BY ANDI GRAYDilemma: We are working on getting clients in for a visit but they’re all so busy. We have a lot that we want to show them, and we’re trying to hold appreciation events but are running into really low attendance, which is discouraging.
Thoughts of the Day: Put yourself in your clients’ shoes and think about what they want to experience. Make a list of meaningful activities. Build a campaign. Try video when face-to-face events won’t work. Do something unusual to make an impact. Making your clients feel special and appreciated is how you keep them.
Focus on a client who can be a leader, someone you know will rave about an experience. Find out what your clients really want, then make the visit to your facility match that experience. Make it an over-the-top visit, and send the client home with pictures and examples they can use to talk about their trip. The purpose is to engage with customers on a new level.
Build a customer advisory panel. Everyone likes to give advice: Involve your customers by holding meetings to discuss where the industry is going and how that impacts everyone. In the process, you’ll be able to make suggestions on what you can do to help in the future.
Based on what you already know about your clients, answer this question: What are they most interested in? Are they looking to learn about the industry, hear about best practices, or to find out more about the latest, greatest innovations and what the future holds? Or do they want to be entertained, take a break from their job, and blow off some steam? It could be different for the various sectors that you serve (corporate travel managers versus retail customers, for example). If you’re not sure, start asking questions so you can target your offer based on specific needs. Become the great facilitator. Bring clients together who are looking to make connections within the industry. For your clients who want an education, bring them in for an education day (a great excuse to talk about issues like duty of care and TNCs). Look for common needs and concerns, and put together programs to address them. Schedule more than one date, so that clients with conflicts have more than one opportunity to join in.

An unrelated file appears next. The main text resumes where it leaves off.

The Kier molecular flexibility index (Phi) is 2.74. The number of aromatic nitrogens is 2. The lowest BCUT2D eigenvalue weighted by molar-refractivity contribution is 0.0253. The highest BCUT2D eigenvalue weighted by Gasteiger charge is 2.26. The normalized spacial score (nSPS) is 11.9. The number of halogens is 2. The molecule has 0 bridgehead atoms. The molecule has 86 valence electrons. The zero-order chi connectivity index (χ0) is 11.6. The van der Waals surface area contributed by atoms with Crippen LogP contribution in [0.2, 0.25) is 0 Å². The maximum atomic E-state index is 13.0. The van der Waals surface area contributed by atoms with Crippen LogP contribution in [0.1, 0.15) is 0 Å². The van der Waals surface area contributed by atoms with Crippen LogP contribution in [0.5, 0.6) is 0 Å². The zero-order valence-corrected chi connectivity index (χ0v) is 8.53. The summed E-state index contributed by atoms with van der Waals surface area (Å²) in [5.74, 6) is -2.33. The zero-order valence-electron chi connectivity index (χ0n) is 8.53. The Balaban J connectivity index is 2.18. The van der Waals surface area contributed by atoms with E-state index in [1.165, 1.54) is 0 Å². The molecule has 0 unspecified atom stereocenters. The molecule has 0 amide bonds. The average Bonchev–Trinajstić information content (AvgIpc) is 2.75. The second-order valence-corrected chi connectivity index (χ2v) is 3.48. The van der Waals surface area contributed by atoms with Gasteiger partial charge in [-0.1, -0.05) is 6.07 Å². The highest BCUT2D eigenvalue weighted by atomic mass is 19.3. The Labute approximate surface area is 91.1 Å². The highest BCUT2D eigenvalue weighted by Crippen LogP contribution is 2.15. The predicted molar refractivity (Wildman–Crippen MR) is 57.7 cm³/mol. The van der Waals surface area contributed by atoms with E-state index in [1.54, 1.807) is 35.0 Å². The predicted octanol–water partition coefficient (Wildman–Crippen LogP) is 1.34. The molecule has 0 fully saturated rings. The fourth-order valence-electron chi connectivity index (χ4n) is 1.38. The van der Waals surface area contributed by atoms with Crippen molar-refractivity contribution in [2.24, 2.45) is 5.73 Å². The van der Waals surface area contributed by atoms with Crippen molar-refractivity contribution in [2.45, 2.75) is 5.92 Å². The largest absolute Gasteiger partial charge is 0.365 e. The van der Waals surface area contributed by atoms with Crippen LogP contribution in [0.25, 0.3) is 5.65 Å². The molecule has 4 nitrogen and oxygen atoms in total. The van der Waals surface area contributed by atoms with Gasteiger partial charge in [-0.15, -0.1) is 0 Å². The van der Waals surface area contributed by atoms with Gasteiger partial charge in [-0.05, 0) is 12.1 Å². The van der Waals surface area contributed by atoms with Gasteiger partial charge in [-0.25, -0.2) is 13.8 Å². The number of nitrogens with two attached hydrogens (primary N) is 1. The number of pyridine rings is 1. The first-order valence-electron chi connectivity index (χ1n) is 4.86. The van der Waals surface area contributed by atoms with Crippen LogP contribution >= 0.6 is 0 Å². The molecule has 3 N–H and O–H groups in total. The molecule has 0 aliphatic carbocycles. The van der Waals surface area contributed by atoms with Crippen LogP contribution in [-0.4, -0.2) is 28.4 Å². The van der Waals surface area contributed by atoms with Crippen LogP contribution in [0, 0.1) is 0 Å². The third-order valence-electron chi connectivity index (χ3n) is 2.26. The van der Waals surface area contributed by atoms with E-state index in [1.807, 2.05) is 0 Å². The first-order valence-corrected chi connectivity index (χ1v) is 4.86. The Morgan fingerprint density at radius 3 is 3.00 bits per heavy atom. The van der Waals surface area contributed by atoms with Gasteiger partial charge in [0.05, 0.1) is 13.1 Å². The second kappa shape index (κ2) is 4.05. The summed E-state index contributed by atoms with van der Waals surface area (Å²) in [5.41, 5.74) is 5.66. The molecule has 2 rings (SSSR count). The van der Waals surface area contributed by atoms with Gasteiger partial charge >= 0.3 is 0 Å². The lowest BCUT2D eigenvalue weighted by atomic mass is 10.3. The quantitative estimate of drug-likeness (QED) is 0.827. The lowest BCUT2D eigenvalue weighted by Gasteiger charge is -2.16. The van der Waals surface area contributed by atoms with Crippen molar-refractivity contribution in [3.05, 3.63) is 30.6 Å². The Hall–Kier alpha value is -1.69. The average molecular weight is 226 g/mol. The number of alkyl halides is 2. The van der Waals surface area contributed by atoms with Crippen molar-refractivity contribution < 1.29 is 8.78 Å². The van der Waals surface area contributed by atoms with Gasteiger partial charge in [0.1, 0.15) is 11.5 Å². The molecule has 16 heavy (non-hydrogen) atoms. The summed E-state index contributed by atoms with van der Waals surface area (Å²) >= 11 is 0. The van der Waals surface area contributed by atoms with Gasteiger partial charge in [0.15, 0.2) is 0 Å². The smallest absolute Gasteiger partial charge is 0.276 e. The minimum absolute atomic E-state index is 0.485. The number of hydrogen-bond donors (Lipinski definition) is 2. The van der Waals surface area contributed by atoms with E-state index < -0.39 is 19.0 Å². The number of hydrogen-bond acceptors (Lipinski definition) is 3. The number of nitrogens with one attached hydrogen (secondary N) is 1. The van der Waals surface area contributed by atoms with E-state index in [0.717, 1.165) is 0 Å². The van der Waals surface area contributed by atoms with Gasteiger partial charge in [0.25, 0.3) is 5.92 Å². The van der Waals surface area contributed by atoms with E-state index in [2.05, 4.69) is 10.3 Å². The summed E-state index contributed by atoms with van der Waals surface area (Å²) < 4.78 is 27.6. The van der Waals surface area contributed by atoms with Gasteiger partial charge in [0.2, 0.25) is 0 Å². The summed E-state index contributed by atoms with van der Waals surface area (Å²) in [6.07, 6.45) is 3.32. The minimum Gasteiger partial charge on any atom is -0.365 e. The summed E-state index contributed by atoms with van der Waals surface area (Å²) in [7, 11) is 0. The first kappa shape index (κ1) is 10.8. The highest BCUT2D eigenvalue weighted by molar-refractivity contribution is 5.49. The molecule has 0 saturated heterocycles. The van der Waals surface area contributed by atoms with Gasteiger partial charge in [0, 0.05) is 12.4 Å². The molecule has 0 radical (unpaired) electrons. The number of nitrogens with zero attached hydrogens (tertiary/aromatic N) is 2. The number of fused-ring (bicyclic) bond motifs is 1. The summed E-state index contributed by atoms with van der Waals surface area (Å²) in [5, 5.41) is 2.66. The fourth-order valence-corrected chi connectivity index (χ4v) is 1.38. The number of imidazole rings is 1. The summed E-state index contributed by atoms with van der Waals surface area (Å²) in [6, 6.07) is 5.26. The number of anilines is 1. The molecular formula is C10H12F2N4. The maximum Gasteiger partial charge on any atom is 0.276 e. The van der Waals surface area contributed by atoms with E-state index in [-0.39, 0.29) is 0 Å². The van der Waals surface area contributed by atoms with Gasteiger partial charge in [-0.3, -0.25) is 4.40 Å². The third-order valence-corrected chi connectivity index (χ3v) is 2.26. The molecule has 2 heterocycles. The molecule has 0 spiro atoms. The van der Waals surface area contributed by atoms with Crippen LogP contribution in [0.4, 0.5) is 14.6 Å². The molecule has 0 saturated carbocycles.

Everyone likes to be recognized or receive an honor. Think of categories for which you can hand out prizes: best innovator, most effective, most efficient, best on-time, most creative, or best use of your service, to name a few. It takes planning and pizzazz to successfully land a priority position on peoples’ schedules. Begin your planning three to four months ahead of the event: Email invitations, make phone calls, and then make follow-up calls when you don’t hear back from people. Send out reminders as the date gets close. Do a check-in the week before to confirm attendance, with exciting teasers highlighting what will unfold at the event.
Take lots of pictures at the events, gather quotes from attendees, and then follow up with everyone on your invite list. Include information on who attended, what happened, what suggestions you’ve implemented—think newsletter material. Make people who didn’t attend wish they had so they’ll make coming next time a must-do.
If there are clients who can’t make the visit, share the experience through video. A picture speaks a thousand words; use a thousand frames tell a story. Interview clients during the visit, asking them to talk about their experience. Take shots of the programming you put on. Show people having fun, learning, sharing, and networking. Share pictures and video on social media. Add stories about and links to the people who attended. Ask attendees to forward it on.
Whatever you do, make sure your clients know how much you value them. Send people who attend a thank-you note. For the people who were invited but couldn’t attend, send them a note saying that you missed them and hope they’ll be able to attend next time. [CD0516]
Looking for a good book? 25 Quick Tips for Creating Memorable Customer Appreciation Events in Order to Maximize Profits and Create Fast Small Business Success! by Collin Stover
Andi Gray is the Founder of the business consulting firm Strategy Leaders. She can be reached at firstname.lastname@example.org.